In lieu of any evidence, the NYT circulated this obviously significant assertion by quoting what it called "two Western intelligence experts" who "worked for major government spy agencies". Those "experts" were not identified. The article then stated that these experts "said they believed that the Chinese government had managed to drain the contents of the four laptops that Mr. Snowden said he brought to Hong Kong" (emphasis added).

So that's how this "China-drained-his-laptops" claim was created: by the New York Times citing two anonymous sources saying they "believed" this happened. From there, it predictably spread everywhere as truth."
WBraun

climber
Jul 11, 2013 - 09:52am PT
From there, it predictably spread everywhere as truth.

Which Hedge regurgitates here ad nauseam believing its all real since he really knows nothing.

Hedge loves "anonymous sources" too.

As dumb as a Republican he so always calls.

Stupid ......
Lovegasoline

Trad climber
Sh#t Hole, Brooklyn, NY
Jul 11, 2013 - 09:56am PT
christ joe,
you making ron look like a stand up decent guy at this point


jghedge's opinion of posters to this thread:

jghedge:
God, you f*#king people are worthless human trash.

Anyone with this value system doesn't have the slightest concern for anyone else's rights or freedoms. What sort of dialogue do you expect from someone with this worldview?
jghedge

climber
Jul 11, 2013 - 10:00am PT
I wrote that? Where?

Oh, found it. It was in response to this:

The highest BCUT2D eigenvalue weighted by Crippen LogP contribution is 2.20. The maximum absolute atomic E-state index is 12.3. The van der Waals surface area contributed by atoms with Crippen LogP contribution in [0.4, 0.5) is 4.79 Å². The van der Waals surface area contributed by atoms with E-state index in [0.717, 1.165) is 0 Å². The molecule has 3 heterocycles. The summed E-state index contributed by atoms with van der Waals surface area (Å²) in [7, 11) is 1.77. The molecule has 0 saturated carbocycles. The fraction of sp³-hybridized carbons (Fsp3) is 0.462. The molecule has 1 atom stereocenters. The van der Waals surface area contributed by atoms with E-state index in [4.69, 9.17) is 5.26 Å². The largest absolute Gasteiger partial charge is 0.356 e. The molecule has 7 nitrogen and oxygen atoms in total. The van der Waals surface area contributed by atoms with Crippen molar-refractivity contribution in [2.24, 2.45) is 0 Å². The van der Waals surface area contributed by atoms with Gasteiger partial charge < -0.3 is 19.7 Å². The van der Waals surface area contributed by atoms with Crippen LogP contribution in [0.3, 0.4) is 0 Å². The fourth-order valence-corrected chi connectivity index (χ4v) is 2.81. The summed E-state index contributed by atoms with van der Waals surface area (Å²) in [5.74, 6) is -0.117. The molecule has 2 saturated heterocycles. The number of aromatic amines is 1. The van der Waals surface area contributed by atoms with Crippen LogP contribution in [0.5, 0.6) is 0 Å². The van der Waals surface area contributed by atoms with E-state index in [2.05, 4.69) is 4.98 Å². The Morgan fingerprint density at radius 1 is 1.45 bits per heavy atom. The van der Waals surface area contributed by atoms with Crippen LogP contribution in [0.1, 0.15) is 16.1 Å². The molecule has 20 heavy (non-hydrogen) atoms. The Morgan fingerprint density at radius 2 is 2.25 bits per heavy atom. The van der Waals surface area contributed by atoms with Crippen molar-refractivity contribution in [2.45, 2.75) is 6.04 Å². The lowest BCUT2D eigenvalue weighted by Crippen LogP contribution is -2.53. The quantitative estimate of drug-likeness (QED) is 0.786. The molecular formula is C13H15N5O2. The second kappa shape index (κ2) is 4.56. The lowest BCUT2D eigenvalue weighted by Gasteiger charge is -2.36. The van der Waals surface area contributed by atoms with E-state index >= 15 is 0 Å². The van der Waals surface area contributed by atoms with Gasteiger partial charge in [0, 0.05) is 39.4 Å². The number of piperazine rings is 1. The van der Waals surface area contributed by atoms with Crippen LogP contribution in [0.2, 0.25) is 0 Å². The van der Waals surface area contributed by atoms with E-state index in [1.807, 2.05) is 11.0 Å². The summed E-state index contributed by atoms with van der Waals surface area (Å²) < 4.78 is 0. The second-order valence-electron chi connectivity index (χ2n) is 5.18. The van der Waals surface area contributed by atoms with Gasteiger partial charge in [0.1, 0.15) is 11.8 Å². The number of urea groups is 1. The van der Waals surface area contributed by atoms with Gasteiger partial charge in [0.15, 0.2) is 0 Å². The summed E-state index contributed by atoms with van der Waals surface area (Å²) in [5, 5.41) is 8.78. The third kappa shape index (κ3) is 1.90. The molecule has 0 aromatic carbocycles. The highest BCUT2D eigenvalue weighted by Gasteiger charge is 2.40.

"Someday terrorists will get a nuke and blow up Washingto DC or NY. Inevitable. It will happen with or without this data mining. Well unless there is no point by then to attack America."


Yup, that was deserved. Basically confirmed what I already suspected. Some of you'd be happy if we lost a major pop center. All the more reason to ignore your ignorance, and the opinions based on it.


Marlow

Sport climber
OSLO
Jul 11, 2013 - 11:01am PT
The pattern (repeated):

"In the immediate aftermath of the atomic bomb, the allied occupation authorities banned all mention of radiation poisoning and insisted that people had been killed or injured only by the bomb's blast. It was the first big lie. "No radioactivity in Hiroshima ruin" said the front page of the New York Times, a classic of disinformation and journalistic abdication, which the Australian reporter Wilfred Burchett put right with his scoop of the century. "I write this as a warning to the world," reported Burchett in the Daily Express, having reached Hiroshima after a perilous journey, the first correspondent to dare. He described hospital wards filled with people with no visible injuries but who were dying from what he called "an atomic plague". For telling this truth, his press accreditation was withdrawn, he was pilloried and smeared - and vindicated."